At Salzburg I have chosen to stay in the hills, at Hotel Obermayr, which was really nice and recently renovated and where I ate for the first time the delicious Garlic soup. It will not be for the last time and equipped with the recipe, I promised myself that I will cook it as soon as I am back to Aussie land. And, before I forget there is always, the obstler drink, a very strong drink made of pears and apples, one of their traditional drinks. However, I decided for the future to stick with my Romanian Palinca.
I’ve always associated Salzburg with two things: The Sound of Music and my piano lessons always followed by lectures about different composers, such as Mozart. I remembered sitting as a child on the bench trying to imagine Salzburg. Many things must have changed since Mozart’s time, but the charm of the city still remains.
I have visited Hellbrun Palace, built in 1600 by an archbishop who became wealthy from the salt mines in the region. If the palace itself is not what one could say a masterpiece of architecture or anything else, the gardens with their trick fountains are exquisite. Water sprays out from the most unexpected places and it powers mechanical displays and all of this is done using only gravity.
After visiting the palace, a phrase written in Latin above the main door, stuck with me. It loosely translates as follows: Divine unites the opposites.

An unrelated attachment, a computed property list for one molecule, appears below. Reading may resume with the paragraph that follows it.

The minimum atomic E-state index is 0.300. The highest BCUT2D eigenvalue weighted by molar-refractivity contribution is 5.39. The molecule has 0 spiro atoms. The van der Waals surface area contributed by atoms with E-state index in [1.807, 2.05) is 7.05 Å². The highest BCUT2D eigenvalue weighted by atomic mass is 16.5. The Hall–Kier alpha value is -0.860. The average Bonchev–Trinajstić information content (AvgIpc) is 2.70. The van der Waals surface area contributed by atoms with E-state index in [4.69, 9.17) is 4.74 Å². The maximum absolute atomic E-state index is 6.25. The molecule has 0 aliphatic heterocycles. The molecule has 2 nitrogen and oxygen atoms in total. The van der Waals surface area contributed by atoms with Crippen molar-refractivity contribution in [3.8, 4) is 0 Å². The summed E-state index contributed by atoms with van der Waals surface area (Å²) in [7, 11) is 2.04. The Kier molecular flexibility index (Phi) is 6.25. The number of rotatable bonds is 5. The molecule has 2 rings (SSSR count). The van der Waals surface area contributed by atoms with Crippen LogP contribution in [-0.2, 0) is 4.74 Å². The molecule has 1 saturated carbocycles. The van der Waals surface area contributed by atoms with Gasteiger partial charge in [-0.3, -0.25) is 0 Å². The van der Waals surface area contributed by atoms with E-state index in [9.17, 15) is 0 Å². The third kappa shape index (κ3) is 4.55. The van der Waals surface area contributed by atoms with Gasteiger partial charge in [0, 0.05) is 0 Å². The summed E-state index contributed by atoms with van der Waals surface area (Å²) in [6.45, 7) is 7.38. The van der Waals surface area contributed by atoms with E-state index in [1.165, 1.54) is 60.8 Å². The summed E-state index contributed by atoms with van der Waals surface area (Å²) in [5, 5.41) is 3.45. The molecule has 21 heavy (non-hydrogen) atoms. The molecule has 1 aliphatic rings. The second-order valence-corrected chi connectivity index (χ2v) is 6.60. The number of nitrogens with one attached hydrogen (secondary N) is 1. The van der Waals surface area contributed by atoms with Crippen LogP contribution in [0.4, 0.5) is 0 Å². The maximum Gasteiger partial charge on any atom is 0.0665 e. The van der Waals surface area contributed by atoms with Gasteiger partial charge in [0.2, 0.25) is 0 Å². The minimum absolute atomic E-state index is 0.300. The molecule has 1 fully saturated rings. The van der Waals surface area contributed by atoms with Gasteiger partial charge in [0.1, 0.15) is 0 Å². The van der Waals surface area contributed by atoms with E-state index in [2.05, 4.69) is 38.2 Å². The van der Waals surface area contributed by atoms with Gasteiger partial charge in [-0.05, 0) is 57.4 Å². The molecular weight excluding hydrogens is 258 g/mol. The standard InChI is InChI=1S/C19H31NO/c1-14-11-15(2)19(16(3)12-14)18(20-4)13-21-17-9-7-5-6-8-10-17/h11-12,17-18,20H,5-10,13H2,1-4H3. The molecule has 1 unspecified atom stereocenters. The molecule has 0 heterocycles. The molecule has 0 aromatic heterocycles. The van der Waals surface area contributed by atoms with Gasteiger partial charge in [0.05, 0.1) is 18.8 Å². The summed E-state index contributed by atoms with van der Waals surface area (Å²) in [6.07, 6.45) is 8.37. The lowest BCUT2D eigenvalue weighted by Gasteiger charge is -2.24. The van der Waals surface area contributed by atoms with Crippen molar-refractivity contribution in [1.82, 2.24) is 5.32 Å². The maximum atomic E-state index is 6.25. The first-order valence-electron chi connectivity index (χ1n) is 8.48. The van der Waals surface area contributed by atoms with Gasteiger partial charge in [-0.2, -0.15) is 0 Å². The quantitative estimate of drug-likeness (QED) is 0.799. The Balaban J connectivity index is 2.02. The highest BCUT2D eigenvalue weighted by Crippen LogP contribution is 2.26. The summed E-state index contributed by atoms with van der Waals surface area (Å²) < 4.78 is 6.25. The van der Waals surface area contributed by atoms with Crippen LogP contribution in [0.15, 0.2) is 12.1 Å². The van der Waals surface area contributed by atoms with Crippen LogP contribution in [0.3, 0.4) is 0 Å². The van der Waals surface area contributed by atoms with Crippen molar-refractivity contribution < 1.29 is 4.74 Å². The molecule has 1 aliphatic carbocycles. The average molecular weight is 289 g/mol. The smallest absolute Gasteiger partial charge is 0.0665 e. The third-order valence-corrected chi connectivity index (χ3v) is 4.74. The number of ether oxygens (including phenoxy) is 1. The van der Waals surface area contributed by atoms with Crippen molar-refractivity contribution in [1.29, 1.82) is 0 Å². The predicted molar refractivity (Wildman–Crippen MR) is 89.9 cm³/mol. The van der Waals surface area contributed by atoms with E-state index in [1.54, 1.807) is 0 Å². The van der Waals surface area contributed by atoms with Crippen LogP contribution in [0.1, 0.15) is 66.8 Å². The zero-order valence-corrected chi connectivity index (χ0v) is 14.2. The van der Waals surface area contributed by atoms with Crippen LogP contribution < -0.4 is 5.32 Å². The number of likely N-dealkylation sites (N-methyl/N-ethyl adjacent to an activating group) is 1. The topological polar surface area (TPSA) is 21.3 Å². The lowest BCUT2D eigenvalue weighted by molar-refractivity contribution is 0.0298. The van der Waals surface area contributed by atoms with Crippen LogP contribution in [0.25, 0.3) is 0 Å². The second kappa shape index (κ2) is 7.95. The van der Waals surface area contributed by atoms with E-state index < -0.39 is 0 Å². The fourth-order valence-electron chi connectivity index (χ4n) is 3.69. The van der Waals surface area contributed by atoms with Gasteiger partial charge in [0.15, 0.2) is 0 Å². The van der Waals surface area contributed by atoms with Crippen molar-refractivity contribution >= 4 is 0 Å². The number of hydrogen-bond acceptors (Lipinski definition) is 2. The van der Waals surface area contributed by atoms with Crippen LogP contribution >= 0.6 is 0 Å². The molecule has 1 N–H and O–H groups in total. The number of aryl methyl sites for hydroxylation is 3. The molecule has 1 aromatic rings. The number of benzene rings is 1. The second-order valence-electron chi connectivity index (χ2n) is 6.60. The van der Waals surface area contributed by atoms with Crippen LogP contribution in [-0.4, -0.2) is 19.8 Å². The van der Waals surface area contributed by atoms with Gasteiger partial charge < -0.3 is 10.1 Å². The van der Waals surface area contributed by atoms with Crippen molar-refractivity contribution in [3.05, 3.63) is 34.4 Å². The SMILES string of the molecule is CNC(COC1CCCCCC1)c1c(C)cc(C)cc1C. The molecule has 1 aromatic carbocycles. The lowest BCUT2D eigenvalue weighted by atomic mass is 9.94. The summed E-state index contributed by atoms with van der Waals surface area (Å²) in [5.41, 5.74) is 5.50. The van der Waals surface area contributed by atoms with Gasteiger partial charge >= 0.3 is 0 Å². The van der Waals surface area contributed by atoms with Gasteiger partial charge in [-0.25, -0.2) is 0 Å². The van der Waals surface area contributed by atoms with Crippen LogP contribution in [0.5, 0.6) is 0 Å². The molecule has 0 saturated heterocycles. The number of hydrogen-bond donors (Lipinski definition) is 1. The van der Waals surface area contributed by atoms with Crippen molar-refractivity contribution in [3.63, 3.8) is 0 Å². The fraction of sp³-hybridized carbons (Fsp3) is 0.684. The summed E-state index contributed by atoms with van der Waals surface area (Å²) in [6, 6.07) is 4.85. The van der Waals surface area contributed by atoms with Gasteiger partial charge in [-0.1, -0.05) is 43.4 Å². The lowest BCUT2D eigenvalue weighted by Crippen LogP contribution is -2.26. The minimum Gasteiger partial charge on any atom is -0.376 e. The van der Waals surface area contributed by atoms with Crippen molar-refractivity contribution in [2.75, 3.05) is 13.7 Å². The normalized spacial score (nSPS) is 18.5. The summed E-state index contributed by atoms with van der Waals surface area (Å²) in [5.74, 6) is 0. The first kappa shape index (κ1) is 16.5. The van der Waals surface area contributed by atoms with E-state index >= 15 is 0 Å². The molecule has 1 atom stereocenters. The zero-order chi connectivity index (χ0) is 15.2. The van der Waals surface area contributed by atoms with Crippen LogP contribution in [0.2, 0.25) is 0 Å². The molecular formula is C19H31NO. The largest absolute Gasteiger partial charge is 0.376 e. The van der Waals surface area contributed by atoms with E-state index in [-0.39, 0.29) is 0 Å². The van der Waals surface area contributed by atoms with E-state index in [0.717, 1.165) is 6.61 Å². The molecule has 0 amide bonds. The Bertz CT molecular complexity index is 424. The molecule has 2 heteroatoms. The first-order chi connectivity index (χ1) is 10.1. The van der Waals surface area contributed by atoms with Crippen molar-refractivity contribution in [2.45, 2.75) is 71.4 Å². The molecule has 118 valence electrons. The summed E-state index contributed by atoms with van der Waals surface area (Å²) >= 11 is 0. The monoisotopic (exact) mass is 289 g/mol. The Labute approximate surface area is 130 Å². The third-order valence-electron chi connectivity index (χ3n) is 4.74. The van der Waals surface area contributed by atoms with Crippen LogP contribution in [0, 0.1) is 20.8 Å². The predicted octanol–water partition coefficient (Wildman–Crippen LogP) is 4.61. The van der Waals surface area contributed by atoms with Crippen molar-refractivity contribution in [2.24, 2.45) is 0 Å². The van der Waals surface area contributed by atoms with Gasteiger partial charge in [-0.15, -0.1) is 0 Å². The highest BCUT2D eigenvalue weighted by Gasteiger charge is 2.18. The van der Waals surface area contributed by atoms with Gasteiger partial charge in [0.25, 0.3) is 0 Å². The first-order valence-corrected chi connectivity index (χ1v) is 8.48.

Next to Hellbrun Palace, there is a Folk Museum, which tells you the story of common Austrian people and how they were living back in the 16th century.
Once I was done with the cultural side, I was happy to move on to my favourite part: caves and mines.
I have been to Hallein Salt Mines, where for 20 euros I swore I will never go again tobogganing. No matter how stubborn or determined never to give up I might be, I have to accept my limits and tobogganing is one of them. I did hate it and I will always do, unless I go veryyyy slow. Inside the mine they have 2 big slides, going from fast to very fast and I was not a happy camper. :((
Overall, it was a so so experience, as the only thing I have learnt over and over again was what a chicken I am – both in reality and in the Chinese Zodiac. I remember nothing about salt or how it is extracted. I guess you must go there to find out.